Marc Rapport: If you sell your home yourself, you don’t pay a commission to an agent. That bottom line is the bottom line for why so many people take on the process themselves, at least at first. Zillow says its research shows that 36% of sellers try it themselves at first but only 11% end up selling without an agent.
Those that succeed don’t have to share the proceeds, at least with an agent. You still may have to pay for appraisals, negotiated closing costs, etc., but you can also navigate and negotiate those waters, too, especially if you’re experienced in these matters.
Whether to go FSBO depends on your level of experience and your situation. I had precious little experience the only time I sold a house via FSBO, but it worked like a charm. Our house was situated on a quiet cul-de-sac a short walk from downtown Fort Mill, South Carolina, a small town on the state line that was quickly becoming a suburb of booming Charlotte, North Carolina.
The house was in good shape. We had it inspected so there wouldn’t be any surprises. We put a reasonable price on it (for comps, we simply looked at the asking prices on other houses around us), and we nailed a "For Sale by Owner" sign on a tree by the driveway. It was under contract in three days.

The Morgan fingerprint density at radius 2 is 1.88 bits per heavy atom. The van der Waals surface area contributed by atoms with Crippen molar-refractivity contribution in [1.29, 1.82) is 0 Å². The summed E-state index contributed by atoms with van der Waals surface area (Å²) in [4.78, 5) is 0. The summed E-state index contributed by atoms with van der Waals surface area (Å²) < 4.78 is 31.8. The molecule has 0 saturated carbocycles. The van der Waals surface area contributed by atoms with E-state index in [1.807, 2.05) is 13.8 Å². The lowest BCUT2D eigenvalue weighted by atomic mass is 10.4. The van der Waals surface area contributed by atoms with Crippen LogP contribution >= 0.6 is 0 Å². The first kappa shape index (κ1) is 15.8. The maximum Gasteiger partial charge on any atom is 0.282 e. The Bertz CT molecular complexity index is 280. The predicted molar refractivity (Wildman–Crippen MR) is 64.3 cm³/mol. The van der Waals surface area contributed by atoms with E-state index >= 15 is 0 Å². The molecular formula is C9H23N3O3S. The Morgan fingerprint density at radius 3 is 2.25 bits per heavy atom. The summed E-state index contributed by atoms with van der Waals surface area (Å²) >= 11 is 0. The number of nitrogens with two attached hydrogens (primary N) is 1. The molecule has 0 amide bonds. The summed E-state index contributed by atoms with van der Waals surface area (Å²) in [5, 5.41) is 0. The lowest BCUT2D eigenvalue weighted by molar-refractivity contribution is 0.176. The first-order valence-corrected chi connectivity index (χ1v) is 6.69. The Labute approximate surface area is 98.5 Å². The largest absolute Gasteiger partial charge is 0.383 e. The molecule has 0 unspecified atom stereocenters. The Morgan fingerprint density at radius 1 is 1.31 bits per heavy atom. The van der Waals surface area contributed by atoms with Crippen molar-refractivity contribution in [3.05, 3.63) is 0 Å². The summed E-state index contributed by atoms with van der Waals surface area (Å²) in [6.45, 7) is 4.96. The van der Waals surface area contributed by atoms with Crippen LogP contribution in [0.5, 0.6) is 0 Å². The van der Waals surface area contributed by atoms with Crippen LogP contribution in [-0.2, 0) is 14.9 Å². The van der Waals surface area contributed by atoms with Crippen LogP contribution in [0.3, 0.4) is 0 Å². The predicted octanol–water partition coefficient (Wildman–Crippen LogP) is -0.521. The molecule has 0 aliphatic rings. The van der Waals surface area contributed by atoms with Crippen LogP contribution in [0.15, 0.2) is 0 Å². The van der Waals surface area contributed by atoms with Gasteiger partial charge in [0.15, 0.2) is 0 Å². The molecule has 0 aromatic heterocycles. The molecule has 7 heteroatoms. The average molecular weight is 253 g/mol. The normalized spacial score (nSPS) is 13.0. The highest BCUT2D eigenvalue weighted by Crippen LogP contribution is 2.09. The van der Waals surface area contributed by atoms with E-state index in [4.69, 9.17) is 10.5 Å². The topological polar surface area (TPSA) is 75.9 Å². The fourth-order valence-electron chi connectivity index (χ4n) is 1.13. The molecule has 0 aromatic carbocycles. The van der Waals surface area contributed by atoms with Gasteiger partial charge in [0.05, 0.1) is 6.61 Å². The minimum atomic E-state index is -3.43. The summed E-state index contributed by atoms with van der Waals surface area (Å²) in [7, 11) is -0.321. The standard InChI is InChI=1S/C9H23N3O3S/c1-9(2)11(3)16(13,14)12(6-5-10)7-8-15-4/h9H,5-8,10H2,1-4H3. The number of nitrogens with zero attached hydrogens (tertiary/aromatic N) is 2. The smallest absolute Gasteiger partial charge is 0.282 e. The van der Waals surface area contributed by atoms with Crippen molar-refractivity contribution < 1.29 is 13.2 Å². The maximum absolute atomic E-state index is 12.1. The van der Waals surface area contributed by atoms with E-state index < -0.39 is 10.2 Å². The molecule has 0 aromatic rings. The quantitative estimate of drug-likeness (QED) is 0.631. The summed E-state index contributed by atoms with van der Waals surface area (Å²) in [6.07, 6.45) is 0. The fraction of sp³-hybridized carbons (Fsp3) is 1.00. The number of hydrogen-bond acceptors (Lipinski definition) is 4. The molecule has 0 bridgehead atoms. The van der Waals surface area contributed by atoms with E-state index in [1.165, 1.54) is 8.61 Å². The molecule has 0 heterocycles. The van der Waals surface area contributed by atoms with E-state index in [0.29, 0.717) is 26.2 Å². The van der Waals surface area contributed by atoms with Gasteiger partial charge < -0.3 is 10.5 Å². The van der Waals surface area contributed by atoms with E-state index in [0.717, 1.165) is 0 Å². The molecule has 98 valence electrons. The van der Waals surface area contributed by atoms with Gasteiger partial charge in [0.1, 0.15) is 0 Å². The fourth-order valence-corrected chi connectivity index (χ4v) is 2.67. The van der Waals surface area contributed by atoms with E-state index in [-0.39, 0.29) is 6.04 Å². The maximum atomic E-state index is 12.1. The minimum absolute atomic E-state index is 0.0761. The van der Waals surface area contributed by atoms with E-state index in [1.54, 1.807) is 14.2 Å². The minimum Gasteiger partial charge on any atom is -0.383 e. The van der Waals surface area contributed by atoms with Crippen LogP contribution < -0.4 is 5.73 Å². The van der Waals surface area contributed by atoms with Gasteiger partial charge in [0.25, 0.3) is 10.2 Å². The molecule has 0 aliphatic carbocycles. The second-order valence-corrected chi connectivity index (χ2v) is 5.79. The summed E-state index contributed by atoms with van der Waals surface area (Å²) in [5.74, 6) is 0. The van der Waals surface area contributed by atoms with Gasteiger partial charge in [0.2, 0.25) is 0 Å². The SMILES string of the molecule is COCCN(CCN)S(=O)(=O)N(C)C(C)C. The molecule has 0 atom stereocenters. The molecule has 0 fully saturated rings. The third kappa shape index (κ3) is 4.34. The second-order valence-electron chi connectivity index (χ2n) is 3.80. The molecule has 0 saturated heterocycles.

I know one argument is that the agent will vet the calls and schedule and do showings, etc., but we were perfectly capable of letting calls go to the answering machine. (This was in 1994, before caller ID on smartphones made that even easier, and this was a three-bedroom, two-bath house of about 1,200 square feet, so not a particularly involved showing.)
We also had retained a well-connected local lawyer for the close who advised us on a couple issues that popped up along the way, and it closed in a couple weeks.
This was a $71,000 property, and we saved about $4,000 doing it that way.
The information you need to effectively take on this process yourself is far from deep-state secrets. Here’s just one example from our own (frequently updated) archives: "The Comprehensive Guide to Preparing a House for Sale." Along with that roundup of major points, you can drill down more in pieces like this: "9 Cheap Landscaping Ideas to Boost Your Curb Appeal."
These ideas work whether you’re selling a home you bought as an investment or the place you live, or both. And they are also effective whether you’re using a Realtor or going the FSBO route. I’ve always used an agent to buy but would definitely consider selling on our own again, in the right situation.
And "right" is in the eyes of the beholder, or mortgage holder in this case.
The Millionacres bottom line
There are very good arguments to be made for either selling your home yourself or using a real estate agent. Just like the old cliché about location, location, location, what’s best for you depends on where you’re at right now with all those many factors that go into marketing, negotiating, selling, and closing a deal.
Either way, the right price on the right deal in the right neighborhood is still going to be the spoonful of sugar that makes the medicine go down while giving up ownership on a nice piece of real estate.